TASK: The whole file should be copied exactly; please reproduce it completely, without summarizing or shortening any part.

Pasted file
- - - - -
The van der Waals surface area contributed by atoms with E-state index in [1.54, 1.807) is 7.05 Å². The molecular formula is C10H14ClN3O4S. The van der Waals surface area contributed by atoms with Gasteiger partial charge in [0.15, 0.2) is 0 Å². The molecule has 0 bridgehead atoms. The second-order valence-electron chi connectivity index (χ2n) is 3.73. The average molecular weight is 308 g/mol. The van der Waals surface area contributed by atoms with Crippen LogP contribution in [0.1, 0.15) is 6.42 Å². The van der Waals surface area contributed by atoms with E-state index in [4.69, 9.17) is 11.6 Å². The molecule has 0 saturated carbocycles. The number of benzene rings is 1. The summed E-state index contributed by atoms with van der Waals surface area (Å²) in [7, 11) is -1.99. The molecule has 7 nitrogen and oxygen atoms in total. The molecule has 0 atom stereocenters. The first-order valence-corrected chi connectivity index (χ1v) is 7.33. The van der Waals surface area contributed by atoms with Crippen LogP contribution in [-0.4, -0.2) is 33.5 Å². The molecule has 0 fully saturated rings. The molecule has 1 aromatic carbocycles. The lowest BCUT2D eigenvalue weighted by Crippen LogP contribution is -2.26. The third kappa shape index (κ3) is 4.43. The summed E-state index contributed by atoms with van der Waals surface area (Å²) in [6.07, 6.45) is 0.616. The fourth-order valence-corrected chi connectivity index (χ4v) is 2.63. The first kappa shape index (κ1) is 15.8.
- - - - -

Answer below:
The van der Waals surface area contributed by atoms with E-state index in [1.54, 1.807) is 7.05 Å². The molecular formula is C10H14ClN3O4S. The van der Waals surface area contributed by atoms with Gasteiger partial charge in [0.15, 0.2) is 0 Å². The molecule has 0 bridgehead atoms. The second-order valence-electron chi connectivity index (χ2n) is 3.73. The average molecular weight is 308 g/mol. The van der Waals surface area contributed by atoms with Crippen LogP contribution in [0.1, 0.15) is 6.42 Å². The van der Waals surface area contributed by atoms with E-state index in [4.69, 9.17) is 11.6 Å². The molecule has 0 saturated carbocycles. The number of benzene rings is 1. The summed E-state index contributed by atoms with van der Waals surface area (Å²) in [7, 11) is -1.99. The molecule has 7 nitrogen and oxygen atoms in total. The molecule has 0 atom stereocenters. The first-order valence-corrected chi connectivity index (χ1v) is 7.33. The van der Waals surface area contributed by atoms with Crippen LogP contribution in [-0.4, -0.2) is 33.5 Å². The molecule has 0 fully saturated rings. The molecule has 1 aromatic carbocycles. The lowest BCUT2D eigenvalue weighted by Crippen LogP contribution is -2.26. The third kappa shape index (κ3) is 4.43. The summed E-state index contributed by atoms with van der Waals surface area (Å²) in [6.07, 6.45) is 0.616. The fourth-order valence-corrected chi connectivity index (χ4v) is 2.63. The first kappa shape index (κ1) is 15.8.